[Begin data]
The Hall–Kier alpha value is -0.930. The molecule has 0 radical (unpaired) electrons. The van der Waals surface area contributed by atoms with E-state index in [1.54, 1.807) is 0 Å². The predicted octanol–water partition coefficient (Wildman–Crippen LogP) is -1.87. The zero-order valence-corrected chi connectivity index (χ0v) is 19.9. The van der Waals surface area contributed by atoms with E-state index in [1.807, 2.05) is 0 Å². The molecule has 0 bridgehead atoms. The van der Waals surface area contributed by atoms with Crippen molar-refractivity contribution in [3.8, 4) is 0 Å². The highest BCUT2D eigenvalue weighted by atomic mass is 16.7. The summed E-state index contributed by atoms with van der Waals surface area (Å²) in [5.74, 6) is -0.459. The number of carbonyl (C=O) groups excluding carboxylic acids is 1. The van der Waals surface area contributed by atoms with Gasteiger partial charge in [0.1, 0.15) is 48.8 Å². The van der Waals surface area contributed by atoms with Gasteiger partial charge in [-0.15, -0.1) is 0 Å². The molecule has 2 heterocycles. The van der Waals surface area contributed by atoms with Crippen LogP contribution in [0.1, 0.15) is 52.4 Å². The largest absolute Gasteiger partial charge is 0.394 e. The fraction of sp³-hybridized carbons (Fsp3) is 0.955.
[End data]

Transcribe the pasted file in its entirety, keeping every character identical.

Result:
The Hall–Kier alpha value is -0.930. The molecule has 0 radical (unpaired) electrons. The van der Waals surface area contributed by atoms with E-state index in [1.54, 1.807) is 0 Å². The predicted octanol–water partition coefficient (Wildman–Crippen LogP) is -1.87. The zero-order valence-corrected chi connectivity index (χ0v) is 19.9. The van der Waals surface area contributed by atoms with E-state index in [1.807, 2.05) is 0 Å². The molecule has 0 bridgehead atoms. The van der Waals surface area contributed by atoms with Crippen molar-refractivity contribution in [3.8, 4) is 0 Å². The highest BCUT2D eigenvalue weighted by atomic mass is 16.7. The summed E-state index contributed by atoms with van der Waals surface area (Å²) in [5.74, 6) is -0.459. The number of carbonyl (C=O) groups excluding carboxylic acids is 1. The van der Waals surface area contributed by atoms with Gasteiger partial charge in [0.1, 0.15) is 48.8 Å². The van der Waals surface area contributed by atoms with Gasteiger partial charge in [-0.15, -0.1) is 0 Å². The molecule has 2 heterocycles. The van der Waals surface area contributed by atoms with Crippen LogP contribution in [0.1, 0.15) is 52.4 Å². The largest absolute Gasteiger partial charge is 0.394 e. The fraction of sp³-hybridized carbons (Fsp3) is 0.955.